With opening day for a new Utah airport—and the closing of the one it will replace—only weeks away, AOPA is calling for a “meeting of the minds” to quickly iron out differences between city officials and general aviation pilots over the impact of the changeover.
To date a continuing dialog between pilots and officials in St. George, Utah, has done little to relieve concerns of airport tenants about possible dislocation when St. George Municipal Airport closes. The terms of hangar leases and unique construction challenges at the new airport are also in dispute.
AOPA is urging city officials to commit to a policy of leaving no tenants of St. George Municipal displaced when the new airport opens early in 2011. Similar past situations have demonstrated that, assurances aside, GA users’ interests suffer when an airport’s opening runs into delays or other difficulties. In St. George, pilots say that private hangar construction on land leased from the city cannot be completed by the scheduled airport opening in early 2011. AOPA reported on the difficult negotiations between St. George and its GA pilots in this Oct. 12 article.
In a Nov. 30 letter to St. George Public Work Director Jerry H. Bulloch, AOPA Vice President for Airport Advocacy Bill Dunn suggested a meeting between AOPA, city officials, the FAA, and airport tenants to work out a solution. In the letter, Dunn asked the city to provide the association with the number of leases signed and what percentage of existing tenants would be accommodated at the new airport on opening day.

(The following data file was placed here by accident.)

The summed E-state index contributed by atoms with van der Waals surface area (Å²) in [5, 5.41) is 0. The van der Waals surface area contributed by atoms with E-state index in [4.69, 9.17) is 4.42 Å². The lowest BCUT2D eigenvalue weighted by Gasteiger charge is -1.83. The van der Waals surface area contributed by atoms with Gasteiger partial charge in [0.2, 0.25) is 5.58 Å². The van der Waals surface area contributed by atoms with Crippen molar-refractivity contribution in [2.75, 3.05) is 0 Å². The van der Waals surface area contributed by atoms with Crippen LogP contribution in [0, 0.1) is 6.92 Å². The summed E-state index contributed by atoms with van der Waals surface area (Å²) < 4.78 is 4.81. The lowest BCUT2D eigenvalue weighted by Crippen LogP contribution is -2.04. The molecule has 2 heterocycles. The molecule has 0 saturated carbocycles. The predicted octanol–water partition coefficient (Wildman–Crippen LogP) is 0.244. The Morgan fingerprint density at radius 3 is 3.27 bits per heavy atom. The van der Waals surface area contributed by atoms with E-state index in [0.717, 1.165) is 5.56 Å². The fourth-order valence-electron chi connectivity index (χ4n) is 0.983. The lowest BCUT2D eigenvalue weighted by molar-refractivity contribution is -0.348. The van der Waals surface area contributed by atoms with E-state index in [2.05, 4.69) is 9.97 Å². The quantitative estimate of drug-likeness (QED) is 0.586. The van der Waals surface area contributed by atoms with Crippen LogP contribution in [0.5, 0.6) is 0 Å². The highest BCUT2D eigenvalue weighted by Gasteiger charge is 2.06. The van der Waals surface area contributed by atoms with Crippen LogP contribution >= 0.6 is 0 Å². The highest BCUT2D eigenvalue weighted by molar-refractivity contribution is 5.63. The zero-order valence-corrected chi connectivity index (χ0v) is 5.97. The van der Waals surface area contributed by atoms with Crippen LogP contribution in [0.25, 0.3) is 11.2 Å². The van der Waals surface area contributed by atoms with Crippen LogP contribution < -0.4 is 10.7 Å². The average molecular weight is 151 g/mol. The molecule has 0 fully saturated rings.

Dunn explained the notorious case of an airport replacement project in Panama City, Fla., that left some tenants displaced for five months—despite years of advance written promises that no such problems would occur. “With this in mind, I am certain that you can understand the association’s concerns regarding the condition and availability of GA facilities at the new airport, as well as the terms on which they are being offered,” he wrote.
One positive step would be if St. George offered hangar-lease terms better than those reviewed by AOPA legal counsel, who found them to be among “the most onerous and restrictive they have ever encountered at similar airports,” he said.
Dunn added that he hoped that the city would regard the association’s comments not as adversarial, but as the contributions of an advocate for the local GA community. Those pilots account for 90 percent of the use of the existing airport, which also serves airlines.
Dunn urged officials to “redouble” their efforts to achieve an equitable transition. If the city believes that a conference between all involved parties would be productive, AOPA stands ready to attend such a meeting in St. George, Dunn wrote. He also advised the city that the existing airport should not be decommissioned until such time as all tenants who wish to locate to the new airport are accommodated.